Some areas are easy to control scents, but there’s no way to make visiting the restroom a pleasant experience if the space is foul smelling. Unfortunately, just about every American has walked into a public restroom and smelled something so offensive that it’s made them wonder if they ever want to return to that business again. There’s the obvious odors (those left by urine and feces), but there are plenty of other noxious scents that can be emitted from the floor on up.

As stated before, a malodor can be taken care of once it is identified and removed. Experts identify the usual suspects of these smells and how they can be cleaned to remove odor.

For example, it’s fitting that the toilet is sometimes referred to as the “porcelain throne” because it’s probably the king of all restroom stenches. Every cleaning professional knows that the inside of a toilet must be cleaned and disinfected often, but some might skip treating the outside of the toilet. In reality, this area can be the source of smells, as could the floor around and behind the toilets, including the stall walls.

Grego says the odor issues in men’s stalls are often because they tend to “miss.” Women’s stalls can be plagued by urine and feces odors, too, as well as odors from feminine hygiene products. To combat that particular issue, she suggests systems be put in place where women and girls can dispose of the hygienic products in containers that are armed to prevent smell.

Despite best efforts from cleaning staff, nasty smells could come back as soon as the next person uses the toilet. To get rid of odors in the air, consider placing an air freshener in the stall. Something with a citrus scent might be the best choice for these spaces because those fragrances are especially good at combating urine.

The urinal, as well as the wall and floor area around them, is also where a lot of malodors sit. In addition to cleaning the urinal itself, Sawchuk recommends switching from traditional urinal pucks — also commonly referred to as urinal cakes — and replacing them with bio-enzymatic pucks. When selecting these products, he suggests choosing one that is green certified. He says these products are beneficial because they send good bacteria down the drain every time the urinal is flushed. After about 30 days he says there should be noticeable improvements to the smell surrounding the urinals.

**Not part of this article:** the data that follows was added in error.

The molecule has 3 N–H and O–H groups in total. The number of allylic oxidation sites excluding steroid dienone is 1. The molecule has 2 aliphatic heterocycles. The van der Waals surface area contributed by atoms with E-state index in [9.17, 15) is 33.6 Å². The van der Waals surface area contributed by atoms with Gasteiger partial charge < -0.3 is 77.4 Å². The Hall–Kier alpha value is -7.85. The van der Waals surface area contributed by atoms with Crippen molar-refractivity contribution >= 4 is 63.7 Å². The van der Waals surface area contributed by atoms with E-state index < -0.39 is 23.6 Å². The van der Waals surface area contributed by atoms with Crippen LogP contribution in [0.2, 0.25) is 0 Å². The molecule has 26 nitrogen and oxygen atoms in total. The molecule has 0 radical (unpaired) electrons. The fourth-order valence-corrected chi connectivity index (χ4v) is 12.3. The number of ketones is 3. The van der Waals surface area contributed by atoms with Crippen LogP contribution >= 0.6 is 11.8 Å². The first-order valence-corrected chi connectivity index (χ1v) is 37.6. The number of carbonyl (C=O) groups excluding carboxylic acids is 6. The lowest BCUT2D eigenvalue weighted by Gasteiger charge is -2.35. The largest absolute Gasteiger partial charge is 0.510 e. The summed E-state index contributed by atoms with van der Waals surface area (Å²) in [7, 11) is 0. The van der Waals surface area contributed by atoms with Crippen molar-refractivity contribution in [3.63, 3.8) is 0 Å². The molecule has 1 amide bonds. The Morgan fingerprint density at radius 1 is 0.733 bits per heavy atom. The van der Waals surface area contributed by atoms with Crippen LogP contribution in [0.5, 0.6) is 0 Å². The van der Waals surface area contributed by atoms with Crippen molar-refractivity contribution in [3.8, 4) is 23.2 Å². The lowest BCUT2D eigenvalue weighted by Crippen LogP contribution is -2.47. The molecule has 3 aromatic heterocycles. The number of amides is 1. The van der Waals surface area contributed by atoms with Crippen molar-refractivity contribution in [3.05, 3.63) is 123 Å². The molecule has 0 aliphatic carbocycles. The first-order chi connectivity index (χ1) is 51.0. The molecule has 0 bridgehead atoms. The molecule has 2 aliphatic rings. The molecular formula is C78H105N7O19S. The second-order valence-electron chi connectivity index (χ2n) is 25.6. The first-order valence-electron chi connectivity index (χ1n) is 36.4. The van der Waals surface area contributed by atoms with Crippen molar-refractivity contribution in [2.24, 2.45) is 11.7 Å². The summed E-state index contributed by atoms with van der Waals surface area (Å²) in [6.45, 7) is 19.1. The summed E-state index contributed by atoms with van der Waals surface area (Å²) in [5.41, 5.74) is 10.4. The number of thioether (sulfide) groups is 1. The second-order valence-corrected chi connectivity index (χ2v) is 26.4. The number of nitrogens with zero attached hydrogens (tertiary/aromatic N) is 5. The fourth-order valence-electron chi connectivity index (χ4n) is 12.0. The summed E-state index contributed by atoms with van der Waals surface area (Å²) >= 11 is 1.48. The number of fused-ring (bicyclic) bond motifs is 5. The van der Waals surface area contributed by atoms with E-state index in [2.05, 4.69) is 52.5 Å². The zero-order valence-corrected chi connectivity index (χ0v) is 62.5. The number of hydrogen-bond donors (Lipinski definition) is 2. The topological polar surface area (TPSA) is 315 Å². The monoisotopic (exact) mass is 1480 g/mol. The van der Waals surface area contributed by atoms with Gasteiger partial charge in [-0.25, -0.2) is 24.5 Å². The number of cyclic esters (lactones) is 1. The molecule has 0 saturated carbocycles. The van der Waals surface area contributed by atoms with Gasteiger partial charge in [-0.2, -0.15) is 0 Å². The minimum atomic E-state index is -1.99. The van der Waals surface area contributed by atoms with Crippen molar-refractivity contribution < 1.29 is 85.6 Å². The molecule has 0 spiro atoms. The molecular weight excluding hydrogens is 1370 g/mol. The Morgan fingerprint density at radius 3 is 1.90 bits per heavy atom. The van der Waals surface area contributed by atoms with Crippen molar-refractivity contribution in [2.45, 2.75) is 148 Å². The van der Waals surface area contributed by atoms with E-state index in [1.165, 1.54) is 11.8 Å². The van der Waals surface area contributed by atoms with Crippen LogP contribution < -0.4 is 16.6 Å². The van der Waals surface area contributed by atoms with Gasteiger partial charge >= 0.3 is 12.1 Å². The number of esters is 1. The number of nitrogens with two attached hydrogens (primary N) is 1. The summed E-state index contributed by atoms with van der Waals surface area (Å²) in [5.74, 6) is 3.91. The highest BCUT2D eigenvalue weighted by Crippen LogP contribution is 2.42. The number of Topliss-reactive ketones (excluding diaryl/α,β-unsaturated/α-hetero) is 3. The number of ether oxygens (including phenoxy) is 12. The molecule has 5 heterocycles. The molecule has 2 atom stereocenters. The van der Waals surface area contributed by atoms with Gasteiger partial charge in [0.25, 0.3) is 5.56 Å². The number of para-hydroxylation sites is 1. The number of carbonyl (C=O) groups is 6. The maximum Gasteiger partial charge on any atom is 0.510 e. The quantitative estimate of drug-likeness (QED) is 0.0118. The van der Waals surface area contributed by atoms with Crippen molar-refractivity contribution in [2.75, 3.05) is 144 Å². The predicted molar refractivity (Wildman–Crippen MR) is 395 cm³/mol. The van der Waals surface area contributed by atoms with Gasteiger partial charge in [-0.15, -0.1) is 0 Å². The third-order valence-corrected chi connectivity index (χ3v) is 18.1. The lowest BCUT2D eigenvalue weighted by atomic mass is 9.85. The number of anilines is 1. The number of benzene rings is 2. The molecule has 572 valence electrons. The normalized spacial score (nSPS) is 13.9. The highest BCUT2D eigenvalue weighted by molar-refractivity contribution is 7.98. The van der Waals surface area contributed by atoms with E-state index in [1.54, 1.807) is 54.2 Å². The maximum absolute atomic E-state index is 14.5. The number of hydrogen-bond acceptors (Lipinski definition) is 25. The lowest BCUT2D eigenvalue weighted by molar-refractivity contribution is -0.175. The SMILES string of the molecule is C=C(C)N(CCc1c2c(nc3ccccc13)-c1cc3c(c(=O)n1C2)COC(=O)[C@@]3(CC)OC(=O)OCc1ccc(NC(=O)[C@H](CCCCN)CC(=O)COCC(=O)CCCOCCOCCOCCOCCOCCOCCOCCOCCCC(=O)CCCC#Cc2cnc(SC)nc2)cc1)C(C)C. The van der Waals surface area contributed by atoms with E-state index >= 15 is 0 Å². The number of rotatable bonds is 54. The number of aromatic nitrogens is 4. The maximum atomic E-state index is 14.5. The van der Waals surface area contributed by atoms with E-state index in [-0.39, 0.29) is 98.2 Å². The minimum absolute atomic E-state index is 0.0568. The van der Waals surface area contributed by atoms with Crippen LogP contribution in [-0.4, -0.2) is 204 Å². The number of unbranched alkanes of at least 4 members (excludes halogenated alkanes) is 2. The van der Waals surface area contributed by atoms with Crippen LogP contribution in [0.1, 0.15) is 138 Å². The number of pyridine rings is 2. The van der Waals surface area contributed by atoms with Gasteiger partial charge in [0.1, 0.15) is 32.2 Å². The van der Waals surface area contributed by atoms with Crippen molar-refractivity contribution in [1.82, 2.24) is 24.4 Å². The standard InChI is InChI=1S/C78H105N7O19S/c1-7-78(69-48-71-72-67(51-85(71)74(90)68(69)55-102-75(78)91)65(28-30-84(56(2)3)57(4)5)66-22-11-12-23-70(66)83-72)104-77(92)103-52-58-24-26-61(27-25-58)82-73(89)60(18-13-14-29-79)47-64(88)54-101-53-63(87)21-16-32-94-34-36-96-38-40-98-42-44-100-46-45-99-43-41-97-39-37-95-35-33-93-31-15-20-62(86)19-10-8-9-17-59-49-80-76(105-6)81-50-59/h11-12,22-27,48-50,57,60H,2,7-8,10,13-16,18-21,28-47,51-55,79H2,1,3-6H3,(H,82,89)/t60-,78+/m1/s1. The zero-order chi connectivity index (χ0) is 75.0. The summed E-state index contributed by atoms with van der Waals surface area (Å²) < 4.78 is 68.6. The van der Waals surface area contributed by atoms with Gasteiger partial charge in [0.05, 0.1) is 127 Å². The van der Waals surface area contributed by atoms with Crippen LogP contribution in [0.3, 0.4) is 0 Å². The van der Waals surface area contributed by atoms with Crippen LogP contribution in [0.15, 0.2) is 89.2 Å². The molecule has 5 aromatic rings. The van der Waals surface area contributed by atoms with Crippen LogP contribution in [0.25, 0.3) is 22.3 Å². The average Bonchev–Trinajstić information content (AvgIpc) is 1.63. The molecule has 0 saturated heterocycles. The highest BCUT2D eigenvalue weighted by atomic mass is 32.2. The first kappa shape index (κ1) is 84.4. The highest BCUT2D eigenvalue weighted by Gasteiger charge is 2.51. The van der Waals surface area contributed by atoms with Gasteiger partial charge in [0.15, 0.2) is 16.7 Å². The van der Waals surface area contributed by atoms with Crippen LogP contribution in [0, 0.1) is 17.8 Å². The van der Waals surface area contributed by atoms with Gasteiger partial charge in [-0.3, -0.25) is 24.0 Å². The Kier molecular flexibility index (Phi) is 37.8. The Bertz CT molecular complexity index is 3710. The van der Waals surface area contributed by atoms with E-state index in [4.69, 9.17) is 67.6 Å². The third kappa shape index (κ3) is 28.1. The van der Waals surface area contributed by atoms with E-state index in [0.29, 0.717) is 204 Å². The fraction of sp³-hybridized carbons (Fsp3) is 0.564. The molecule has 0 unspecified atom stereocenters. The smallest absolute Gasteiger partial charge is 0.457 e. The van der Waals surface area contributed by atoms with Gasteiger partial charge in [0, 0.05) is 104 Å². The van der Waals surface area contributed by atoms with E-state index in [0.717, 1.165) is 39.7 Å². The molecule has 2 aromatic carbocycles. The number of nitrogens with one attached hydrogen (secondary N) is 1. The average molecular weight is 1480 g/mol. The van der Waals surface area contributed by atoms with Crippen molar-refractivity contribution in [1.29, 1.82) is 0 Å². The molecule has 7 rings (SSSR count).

The same attention should be given to the area around urinals. Urine can settle into tile cracks, and subsequently pool under those tiles or in grout lines on the walls and floor. It’s important to wash the floor well using a flooding style, as opposed to light mopping. If possible, seal the grout.

When washing floors, Sawchuk again recommends using a bio-enzymatic. If the sealing route is selected, he recommends using an engineered sealer, not a product that’s both a sealer and a finish.

Finally, drains can sometimes be a source of restroom odors. To solve that issue, Grego suggests using a drain maintenance treatment featuring good bacteria that will end up eating away at the bad bacteria that causes the smell. She would shy away from using enzyme products because she believes they just push the source of the smell further down the drain.

Just like smell preferences are personal, so are the decisions when it comes to selecting a fragrance or lack thereof. A light, inviting scent that doesn’t overpower is a strong option for facilities, though an odor eliminator with no scent at all works well, too. In the end, it might be best to discuss odor eliminating programs and fragrance options with a distribution partner and go from there.

previous page of this article:
Finding That Clean Scent